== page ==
With the NFL Draft beginning this Thursday night, Nat L. Faybian’s Senior Writer Douglas Love compiles a final four-round mock draft.
33. Arizona Cardinals: Elgton Jenkins, OC, Mississippi State
Get a new quarterback, how about adding some blockers. Jenkins is an intelligent player who knows how to read a defense and make the proper line calls. He has played up and down the line, giving him the ability to better help his fellow linemen identify schemes and blitzes. Best pass blocker in the group.
34. Indianapolis (via NY Jets): Irv Smith, Jr., TE, Alabama
The Colts give Luck another weapon, and the offensive has improved tremendously. Smith surprised a little, by coming in at 6′ 2″, he was a little shorter than anticipated. He ran a good 4.63 forty, but was only average in the rest of the drills. However, Smith comes from a football family and has football smarts. He knows how to create separation and has excellent hands. And he’s a good route runner. He’ll find his way on the field.
35. Oakland Raiders: Rock Ya-Sin, CB, Temple
The Raiders add a corner who can play tight man coverage. A transfer from Presbyterian to Temple, Rock Ya-Sin is the best name in football. Had a good week at the Senior Bowl. Plays aggressively. Likes to drape receivers, but isn’t a penalty waiting to happen. Tough, physical player who should, with good coaching, excel at man coverage.
36. San Francisco 49ers: Julian Love, CB, Notre Dame
Love is a leader on the field. He is thick bodied and not afraid of contact. He’s not going to be flashy, like Greedy Williams, but Love will be steady, consistent and reliable. He is patient and doesn’t over-react. Trusts his eyes.
37. New York Giants: Joejuan Williams, CB, Vanderbilt
Giants take the tallest cornerback in the draft. There just are not that many 6′ 4″ corners. And with receiver getting taller and taller, teams are taking a good long look at Joejuan Williams of Vanderbilt. HC Derek Mason compared Williams to Richard Sherman. Likes to press and plays best close to the line of scrimmage.
38. Jacksonville Jaguars: A.J. Brown, WR, Mississippi
Brown is a big slot receiver, capable of 70-80 catches a year. He is Mississippi’s all-time leader in receiving yards. He can line up anywhere on the field. Reliable hands and knows how to create separation from defenders. May be the most polished receiver in this class.
39. Tampa Bay Buccaneers: Jamel Dean, CB, Auburn
Maybe a surprise to some, but HC Arians specifically state his priority was speed on defense. Dean ran a blazing 4.3 at the Combine. He’s a man-on-man cover corner that mirrors very well and rides the hip of his opponent. Dean’s had several knee surgeries during his career, but if his medical evaluation is good, there’s no reason to believe he won’t go this high. Dean, fills two needs, the Bucs get themselves a man-to-man cover corner with top-end speed.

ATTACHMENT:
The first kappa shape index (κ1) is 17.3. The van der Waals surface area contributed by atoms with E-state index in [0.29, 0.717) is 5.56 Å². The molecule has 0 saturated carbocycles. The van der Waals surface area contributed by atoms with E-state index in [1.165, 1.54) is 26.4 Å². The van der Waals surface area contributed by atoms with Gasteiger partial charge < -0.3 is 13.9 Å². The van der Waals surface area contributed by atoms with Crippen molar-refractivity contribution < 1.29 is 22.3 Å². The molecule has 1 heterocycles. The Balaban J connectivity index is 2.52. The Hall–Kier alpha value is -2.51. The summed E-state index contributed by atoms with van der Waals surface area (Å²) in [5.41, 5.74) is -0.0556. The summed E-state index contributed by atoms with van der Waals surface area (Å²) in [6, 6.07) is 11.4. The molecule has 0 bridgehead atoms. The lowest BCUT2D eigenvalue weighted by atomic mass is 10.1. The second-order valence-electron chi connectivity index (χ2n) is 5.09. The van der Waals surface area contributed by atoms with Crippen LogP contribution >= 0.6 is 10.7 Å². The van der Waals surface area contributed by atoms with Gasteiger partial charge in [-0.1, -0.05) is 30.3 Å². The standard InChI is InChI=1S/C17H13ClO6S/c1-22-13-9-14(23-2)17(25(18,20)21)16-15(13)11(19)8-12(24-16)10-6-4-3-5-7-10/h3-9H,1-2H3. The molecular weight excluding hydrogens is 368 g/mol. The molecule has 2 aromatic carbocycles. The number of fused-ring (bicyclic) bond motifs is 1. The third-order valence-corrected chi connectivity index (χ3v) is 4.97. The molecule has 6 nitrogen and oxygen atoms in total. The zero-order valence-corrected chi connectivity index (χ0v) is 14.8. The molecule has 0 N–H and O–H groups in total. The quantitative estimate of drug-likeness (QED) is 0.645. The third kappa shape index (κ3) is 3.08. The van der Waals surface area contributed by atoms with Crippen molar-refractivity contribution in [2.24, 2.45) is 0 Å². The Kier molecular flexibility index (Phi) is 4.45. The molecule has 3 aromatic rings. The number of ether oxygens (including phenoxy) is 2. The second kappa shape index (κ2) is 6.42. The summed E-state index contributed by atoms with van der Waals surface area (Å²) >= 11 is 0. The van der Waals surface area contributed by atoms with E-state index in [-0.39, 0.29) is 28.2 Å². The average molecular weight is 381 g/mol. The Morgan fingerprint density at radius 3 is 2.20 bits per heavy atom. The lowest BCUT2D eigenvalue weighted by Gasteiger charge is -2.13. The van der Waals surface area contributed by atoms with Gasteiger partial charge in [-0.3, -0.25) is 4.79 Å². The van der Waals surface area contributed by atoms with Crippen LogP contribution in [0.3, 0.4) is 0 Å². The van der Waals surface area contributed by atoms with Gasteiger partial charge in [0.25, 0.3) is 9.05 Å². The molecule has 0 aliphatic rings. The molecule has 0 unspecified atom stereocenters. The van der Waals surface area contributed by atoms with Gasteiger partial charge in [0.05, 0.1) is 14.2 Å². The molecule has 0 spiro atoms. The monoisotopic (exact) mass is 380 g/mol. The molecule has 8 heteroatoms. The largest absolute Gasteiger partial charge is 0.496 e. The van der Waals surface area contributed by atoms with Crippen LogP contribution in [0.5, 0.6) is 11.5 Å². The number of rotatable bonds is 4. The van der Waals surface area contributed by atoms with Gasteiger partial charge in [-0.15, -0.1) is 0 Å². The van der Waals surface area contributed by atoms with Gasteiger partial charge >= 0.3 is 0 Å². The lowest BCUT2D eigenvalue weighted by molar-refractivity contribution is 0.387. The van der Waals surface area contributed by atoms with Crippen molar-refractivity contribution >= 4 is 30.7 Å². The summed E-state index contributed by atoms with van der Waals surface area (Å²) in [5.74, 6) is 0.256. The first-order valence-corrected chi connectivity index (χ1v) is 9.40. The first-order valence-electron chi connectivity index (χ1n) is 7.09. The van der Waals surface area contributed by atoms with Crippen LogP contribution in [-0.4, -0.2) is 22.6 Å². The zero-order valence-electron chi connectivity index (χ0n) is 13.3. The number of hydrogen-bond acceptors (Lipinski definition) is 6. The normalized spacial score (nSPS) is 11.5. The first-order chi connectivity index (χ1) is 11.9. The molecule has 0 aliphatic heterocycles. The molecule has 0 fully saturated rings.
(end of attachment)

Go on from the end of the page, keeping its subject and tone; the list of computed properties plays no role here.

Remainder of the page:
40. Buffalo Bills: Jace Sternberger, TE, Texas A&M
Sternberger has been getting a lot of attention from teams – including the Buffalo Bills. He is very athletic, a former three sport athlete, and takes his conditioning seriously. One of the fastest rising players in the draft. A tight end that can block, run good routes and catch the ball. Solid pick.
41. Denver Broncos: Daniel Jones, CB, Duke
A protégé of coach David Cutcliffe, Jones knows his X’s and O’s. His experience playing in a pro-style offense has helped him prepare for the next level. Has good arm strength, but not top-notch. Releases ball at it’s high point. Could start right away at the next level, but might benefit by not being asked to do too much in his first season. By getting a QB in the second round, Flacco can feel secure in his position while Jones has a season to learn.
42. Cincinnati Bengals: Drew Lock, QB, Missouri
The Bengals pull the trigger on Dalton’s eventual replacement. There are something you just can’t coach, and one of them is arm-strength. Lock has the best arm in the class. Lock’s throwing motion resemble a Major League pitcher. He really torques that elbow and has a lot of range in his shoulder. Has four-years of playing experience against top level competition. Could start right away at the next level.